Washington has yet to announce Blinken’s upcoming destinations and the meetings’ agenda.
U.S. Secretary of State Antony Blinken is visiting the Middle East “in the coming days” for the fifth time since the beginning of the war in Gaza as talks over the captives’ release and pause gain momentum, the Associated Press reported on Wednesday.
Citing the White House National Security Council spokesman John Kirby, and a State Department official, the report said Blinken’s discussions in the region will deal with Gaza’s reconstruction, increased humanitarian aid and releasing captives.
The officials did not disclose Blinken’s regional destinations.
Blinken’s previous regional tour took place between January 4-11 and covered Qatar, Jordan, the United Arab Emirates, Bahrain, Egypt, the West Bank, and Tel Aviv.
The trips at the time came as talks over other captives’ release in Gaza stalled, most notably after the Israeli killing of top Hamas official Saleh al-Arouri in Lebanon in December.
The non-stop Israeli bombardment in Gaza contributed to the stalemate, with nearly 27,000 Palestinians killed by occupation forces.
A deal has appeared to be more imminent in comparison to late last year after officials from Qatar, Egypt, the CIA and Israel met in Paris on Sunday. Qatar’s Prime Minister Sheikh Mohammed bin Abdulrahman Al-Thani was at the talks.
Sheikh Mohammed, who is also Qatar’s foreign minister, then met Secretary Blinken in Washington on Monday and discussed the latest mediation efforts in Gaza.
Speaking at an Atlantic Council panel in Washington on the same day, Sheikh Mohammed said the negotiations are now “in a much better place” in comparison to “a few weeks ago.”
“There was a clear demand of the permanent ceasefire ahead of the negotiations, which I believe that we moved from that place to a place where it potentially might lead to a ceasefire permanently in the future. And this is what we are all aiming for,” Sheikh Mohammed said.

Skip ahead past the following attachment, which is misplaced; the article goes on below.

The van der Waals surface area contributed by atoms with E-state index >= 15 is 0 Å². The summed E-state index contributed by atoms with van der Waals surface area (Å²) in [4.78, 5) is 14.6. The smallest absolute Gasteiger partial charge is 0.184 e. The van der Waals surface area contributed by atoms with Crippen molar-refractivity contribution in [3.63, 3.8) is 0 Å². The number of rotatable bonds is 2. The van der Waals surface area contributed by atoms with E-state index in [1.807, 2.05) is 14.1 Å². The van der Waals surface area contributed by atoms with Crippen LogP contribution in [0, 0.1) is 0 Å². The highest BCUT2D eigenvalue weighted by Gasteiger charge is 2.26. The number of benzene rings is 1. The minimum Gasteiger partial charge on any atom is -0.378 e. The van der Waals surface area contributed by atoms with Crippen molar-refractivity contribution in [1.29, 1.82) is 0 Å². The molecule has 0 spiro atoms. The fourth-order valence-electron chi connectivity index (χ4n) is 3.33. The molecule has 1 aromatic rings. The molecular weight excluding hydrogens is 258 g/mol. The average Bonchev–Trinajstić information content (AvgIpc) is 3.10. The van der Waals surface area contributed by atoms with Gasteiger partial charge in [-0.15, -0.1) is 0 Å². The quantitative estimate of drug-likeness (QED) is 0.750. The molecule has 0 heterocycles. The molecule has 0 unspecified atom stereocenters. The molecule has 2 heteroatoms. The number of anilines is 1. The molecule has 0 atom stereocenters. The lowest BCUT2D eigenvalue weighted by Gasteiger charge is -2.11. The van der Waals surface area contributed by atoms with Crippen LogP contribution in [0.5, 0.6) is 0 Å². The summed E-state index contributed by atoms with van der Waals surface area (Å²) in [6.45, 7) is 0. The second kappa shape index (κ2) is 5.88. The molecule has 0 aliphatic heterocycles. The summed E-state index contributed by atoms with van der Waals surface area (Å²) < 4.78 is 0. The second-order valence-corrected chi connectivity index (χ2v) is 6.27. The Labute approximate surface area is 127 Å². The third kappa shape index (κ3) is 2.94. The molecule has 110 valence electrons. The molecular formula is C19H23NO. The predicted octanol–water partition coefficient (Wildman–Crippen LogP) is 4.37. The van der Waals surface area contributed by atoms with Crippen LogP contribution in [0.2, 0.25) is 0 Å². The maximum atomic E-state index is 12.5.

The current proposal on the table includes a phased deal that would see at least a month-long pause to release the remaining 132 captives from Hamas in Gaza.
During the first phase, there will be a 30-day cessation of the hostilities in Gaza to enable the exchange of captives and Palestinian detainees as well as the entry of aid into the Strip. Talks would take place during the same period over another pause.
The deal aims to pave the way for a permanent ceasefire in the long run, something that Qatar has been calling for since the beginning of the war. Israel and the U.S. have repeatedly opposed a ceasefire and supported pauses instead.
While the number of Palestinian detainees expected to be released under the deal has not been disclosed, a source told Anadolu Agency on Tuesday that the number could range from 100-to-200 for each Israeli captive.
Israel had released 240 Palestinian women and children from its prisons under the previous deal mediated by Qatar and Egypt, which lasted between November 24 and December 1. The Palestinians were freed in exchange for the release of at least 110 Israeli and foreign captives from Gaza.
Commenting on the latest progress on the talks, Qatar’s foreign ministry spokesperson, Majed Al Ansari, told PBS on Tuesday that the negotiations “are at a good moment now.”
“Now we have a general understanding of what the next phase of the pause will be and how that will play out. And I would say that this is very significant, because, as long as the process is ongoing like this[…]we can be sure that at least there is a light at the end of the tunnel,” Al Ansari said.
Israel’s genocidal war on Gaza has neared four months, with more harrowing reports emerging from the besieged enclave over the dire humanitarian crisis and ongoing displacement of Palestinians.
The war has displaced more than 1.9 million people out of Gaza’s 2.2 million population, who are living in fragile tents under the harsh winter season as Israeli occupation forces levelled the majority of the Strip.
Israel has not been held to account for its atrocities and persisted in its killing, detainment and displacement of Palestinians in Gaza.